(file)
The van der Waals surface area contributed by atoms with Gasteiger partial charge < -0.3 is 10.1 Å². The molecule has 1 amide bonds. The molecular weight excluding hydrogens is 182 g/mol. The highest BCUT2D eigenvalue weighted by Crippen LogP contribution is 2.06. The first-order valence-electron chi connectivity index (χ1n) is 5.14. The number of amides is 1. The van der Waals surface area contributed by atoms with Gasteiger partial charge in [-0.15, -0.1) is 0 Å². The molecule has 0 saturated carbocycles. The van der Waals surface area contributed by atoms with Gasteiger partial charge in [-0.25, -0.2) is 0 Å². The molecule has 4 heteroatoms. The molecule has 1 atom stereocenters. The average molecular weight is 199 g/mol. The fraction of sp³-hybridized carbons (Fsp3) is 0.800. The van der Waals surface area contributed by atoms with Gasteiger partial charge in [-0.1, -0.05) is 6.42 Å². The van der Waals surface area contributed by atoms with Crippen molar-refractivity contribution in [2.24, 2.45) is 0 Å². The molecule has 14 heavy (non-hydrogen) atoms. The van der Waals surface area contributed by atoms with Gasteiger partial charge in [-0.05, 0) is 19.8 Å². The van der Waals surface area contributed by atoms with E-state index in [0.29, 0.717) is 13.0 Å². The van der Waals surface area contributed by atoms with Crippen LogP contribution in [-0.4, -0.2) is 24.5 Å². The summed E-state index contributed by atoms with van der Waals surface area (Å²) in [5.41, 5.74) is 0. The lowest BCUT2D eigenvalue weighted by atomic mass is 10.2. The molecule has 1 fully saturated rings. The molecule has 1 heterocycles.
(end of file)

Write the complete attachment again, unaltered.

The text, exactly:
The van der Waals surface area contributed by atoms with Gasteiger partial charge < -0.3 is 10.1 Å². The molecule has 1 amide bonds. The molecular weight excluding hydrogens is 182 g/mol. The highest BCUT2D eigenvalue weighted by Crippen LogP contribution is 2.06. The first-order valence-electron chi connectivity index (χ1n) is 5.14. The number of amides is 1. The van der Waals surface area contributed by atoms with Gasteiger partial charge in [-0.15, -0.1) is 0 Å². The molecule has 0 saturated carbocycles. The van der Waals surface area contributed by atoms with Gasteiger partial charge in [-0.25, -0.2) is 0 Å². The molecule has 4 heteroatoms. The molecule has 1 atom stereocenters. The average molecular weight is 199 g/mol. The fraction of sp³-hybridized carbons (Fsp3) is 0.800. The van der Waals surface area contributed by atoms with Gasteiger partial charge in [-0.1, -0.05) is 6.42 Å². The van der Waals surface area contributed by atoms with Crippen molar-refractivity contribution in [2.24, 2.45) is 0 Å². The molecule has 14 heavy (non-hydrogen) atoms. The van der Waals surface area contributed by atoms with Gasteiger partial charge in [-0.05, 0) is 19.8 Å². The van der Waals surface area contributed by atoms with E-state index in [0.29, 0.717) is 13.0 Å². The van der Waals surface area contributed by atoms with Crippen LogP contribution in [-0.4, -0.2) is 24.5 Å². The summed E-state index contributed by atoms with van der Waals surface area (Å²) in [5.41, 5.74) is 0. The lowest BCUT2D eigenvalue weighted by atomic mass is 10.2. The molecule has 1 fully saturated rings. The molecule has 1 heterocycles.